John Cowan cowan at
Tue Dec 20 00:04:47 CET 2016

On Mon, Dec 19, 2016 at 2:13 PM, Doug Ewell <doug at> wrote:

> > This document specifies an Extension to BCP 47 that provides subtags
> > for specifying the source language or script of transformed content,
> > including content that has been transliterated, transcribed, or
> > translated, *or in some other way influenced by the source*.  It also
> > provides for additional information used for identification.
> Seen in the light of "influenced by," I guess I can live with the notion
> that Spanglish (and similar hybrids) is a "transformation" of one of the
> constituent languages.

I can't accept that.  Consider the first lines of "Ode to El Spanglish
Poem" by Sandra Santiago:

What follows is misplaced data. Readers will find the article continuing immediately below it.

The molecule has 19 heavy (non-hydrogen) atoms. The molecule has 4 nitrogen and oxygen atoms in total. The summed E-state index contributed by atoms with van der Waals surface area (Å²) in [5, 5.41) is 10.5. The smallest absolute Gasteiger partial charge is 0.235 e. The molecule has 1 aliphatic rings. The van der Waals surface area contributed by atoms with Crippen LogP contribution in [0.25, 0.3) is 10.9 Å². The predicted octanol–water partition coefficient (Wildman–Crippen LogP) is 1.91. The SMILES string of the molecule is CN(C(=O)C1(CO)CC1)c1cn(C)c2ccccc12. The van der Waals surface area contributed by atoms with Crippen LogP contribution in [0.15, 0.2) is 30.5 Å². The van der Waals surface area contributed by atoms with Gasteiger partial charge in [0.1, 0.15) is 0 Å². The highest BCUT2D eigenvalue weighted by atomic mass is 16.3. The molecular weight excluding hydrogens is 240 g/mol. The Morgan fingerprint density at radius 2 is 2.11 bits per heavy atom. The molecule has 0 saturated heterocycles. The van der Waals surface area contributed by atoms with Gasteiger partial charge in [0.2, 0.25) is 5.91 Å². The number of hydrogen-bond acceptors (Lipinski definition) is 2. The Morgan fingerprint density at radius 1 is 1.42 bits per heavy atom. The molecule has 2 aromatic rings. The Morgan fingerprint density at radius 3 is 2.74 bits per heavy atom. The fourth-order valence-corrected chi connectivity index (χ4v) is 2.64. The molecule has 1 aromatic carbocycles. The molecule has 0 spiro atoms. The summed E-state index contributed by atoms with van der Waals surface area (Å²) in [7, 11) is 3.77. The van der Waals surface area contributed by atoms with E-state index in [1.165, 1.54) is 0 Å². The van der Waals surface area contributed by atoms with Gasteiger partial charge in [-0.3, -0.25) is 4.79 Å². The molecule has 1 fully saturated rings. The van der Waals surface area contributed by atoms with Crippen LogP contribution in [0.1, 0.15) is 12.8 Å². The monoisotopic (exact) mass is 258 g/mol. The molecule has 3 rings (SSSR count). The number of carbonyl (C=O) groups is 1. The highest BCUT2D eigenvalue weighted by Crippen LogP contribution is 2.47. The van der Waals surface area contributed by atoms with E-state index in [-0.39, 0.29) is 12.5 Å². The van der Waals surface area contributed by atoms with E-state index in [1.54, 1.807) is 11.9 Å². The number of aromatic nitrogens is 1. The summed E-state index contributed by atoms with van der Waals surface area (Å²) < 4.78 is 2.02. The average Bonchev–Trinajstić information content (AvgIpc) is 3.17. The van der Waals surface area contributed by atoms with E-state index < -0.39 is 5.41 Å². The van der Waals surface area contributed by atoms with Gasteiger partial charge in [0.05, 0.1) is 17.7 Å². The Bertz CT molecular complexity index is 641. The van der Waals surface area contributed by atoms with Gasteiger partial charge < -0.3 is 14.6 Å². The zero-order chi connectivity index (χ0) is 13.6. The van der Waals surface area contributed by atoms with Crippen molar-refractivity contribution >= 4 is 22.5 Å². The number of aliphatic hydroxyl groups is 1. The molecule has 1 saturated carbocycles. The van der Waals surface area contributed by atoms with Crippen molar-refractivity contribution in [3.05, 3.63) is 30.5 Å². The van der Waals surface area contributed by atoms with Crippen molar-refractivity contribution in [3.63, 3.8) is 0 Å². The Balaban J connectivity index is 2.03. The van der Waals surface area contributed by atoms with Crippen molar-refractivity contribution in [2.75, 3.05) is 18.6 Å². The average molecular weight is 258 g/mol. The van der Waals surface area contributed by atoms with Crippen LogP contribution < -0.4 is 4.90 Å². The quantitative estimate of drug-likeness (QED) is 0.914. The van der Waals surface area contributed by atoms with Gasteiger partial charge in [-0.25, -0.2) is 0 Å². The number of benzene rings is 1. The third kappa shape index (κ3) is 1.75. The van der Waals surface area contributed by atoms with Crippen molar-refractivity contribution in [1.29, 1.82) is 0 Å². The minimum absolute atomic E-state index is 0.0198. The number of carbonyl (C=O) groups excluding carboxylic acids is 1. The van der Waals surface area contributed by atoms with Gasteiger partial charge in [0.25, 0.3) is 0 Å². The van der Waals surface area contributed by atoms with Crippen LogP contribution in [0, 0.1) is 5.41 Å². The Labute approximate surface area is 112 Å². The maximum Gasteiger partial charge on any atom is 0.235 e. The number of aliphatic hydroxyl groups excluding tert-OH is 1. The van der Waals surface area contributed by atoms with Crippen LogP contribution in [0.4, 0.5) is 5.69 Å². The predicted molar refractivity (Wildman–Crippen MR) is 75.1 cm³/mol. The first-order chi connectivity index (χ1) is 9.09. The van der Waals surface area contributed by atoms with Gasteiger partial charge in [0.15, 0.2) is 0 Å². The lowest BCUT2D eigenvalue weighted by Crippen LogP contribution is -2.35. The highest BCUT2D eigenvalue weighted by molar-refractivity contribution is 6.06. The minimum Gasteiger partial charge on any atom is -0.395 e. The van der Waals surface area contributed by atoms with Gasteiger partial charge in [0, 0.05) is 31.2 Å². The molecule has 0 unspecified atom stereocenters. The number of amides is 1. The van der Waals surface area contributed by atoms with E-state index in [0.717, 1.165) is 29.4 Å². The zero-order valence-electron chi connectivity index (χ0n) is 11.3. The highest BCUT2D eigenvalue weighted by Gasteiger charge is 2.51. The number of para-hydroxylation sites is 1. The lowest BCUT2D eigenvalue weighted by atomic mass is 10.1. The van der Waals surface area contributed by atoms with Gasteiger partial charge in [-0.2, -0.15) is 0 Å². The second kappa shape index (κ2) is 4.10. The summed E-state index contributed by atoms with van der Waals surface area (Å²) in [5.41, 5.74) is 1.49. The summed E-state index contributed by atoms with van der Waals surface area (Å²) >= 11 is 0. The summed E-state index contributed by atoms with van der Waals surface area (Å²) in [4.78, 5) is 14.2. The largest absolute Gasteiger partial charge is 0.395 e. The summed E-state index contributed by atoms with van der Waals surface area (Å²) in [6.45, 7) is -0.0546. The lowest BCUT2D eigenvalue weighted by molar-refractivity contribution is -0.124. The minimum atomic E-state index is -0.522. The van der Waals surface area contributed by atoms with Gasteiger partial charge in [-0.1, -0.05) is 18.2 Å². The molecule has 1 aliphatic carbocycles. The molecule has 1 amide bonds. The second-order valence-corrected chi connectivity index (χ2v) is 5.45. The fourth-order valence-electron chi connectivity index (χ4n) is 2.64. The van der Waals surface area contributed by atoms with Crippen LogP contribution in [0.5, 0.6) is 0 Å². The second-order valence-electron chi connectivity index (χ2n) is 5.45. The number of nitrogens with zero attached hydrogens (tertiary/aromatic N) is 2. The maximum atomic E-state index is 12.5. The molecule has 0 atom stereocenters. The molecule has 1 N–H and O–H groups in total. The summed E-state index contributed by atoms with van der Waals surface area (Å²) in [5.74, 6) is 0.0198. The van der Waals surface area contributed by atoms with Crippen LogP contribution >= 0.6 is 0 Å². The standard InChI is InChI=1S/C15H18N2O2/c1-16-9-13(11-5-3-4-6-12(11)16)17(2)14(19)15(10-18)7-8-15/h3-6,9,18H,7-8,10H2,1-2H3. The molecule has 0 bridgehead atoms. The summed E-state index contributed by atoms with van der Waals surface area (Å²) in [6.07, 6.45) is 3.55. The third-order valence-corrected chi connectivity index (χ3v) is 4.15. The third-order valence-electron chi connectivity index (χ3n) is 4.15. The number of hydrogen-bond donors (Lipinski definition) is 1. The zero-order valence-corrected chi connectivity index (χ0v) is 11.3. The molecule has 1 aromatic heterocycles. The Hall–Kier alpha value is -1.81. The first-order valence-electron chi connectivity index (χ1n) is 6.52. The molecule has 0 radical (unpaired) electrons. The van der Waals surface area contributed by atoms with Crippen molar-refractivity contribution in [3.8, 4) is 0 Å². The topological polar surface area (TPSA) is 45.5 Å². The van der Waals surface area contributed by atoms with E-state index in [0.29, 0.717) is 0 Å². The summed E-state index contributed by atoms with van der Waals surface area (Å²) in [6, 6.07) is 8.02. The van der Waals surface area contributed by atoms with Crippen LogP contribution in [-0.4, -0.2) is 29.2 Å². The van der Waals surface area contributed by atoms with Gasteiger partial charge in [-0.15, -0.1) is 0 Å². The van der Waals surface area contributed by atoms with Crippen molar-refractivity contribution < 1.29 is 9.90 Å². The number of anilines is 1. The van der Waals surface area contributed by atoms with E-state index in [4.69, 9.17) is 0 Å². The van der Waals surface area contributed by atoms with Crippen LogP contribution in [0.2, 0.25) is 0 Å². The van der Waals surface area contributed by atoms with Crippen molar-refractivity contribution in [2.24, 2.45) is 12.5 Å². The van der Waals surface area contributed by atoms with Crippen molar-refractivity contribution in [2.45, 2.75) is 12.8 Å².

My tongue transforms
the written word
into a sword,
chopiando language,
creating interlingual innovations.

There is insufficiency in English
to describe the diasporic
condition of my soul.

My words invade el ingles,
as they become the contra
to the prejudice of thick accents
and to the racism against

Here's another, called simply "Spanglish", by Andrés González Castro:

¿Pero qué es esta nueva algarabía,
this real mess de lenguas abrazadas,
unidas in just one, tan enlazadas
you don’t believe it si tú no lo hear?

Sí, ya tú sabes que pasó last year.
That’s the problem, you know , las temporadas
he doesn´t work , que son muy fastidiadas.
OK. Te dejo. Bye. Take care, María.

The first is not a transformation of English, partial or otherwise, into
Spanish, nor is the second a transformation of Spanish into English.  They
are original works written directly in Spanglish itself: they exist only
because it exists.  (Note the bilingual rhymes in the second poem.)  The
-t- tag with its reference to a source is wholly inappropriate to them.
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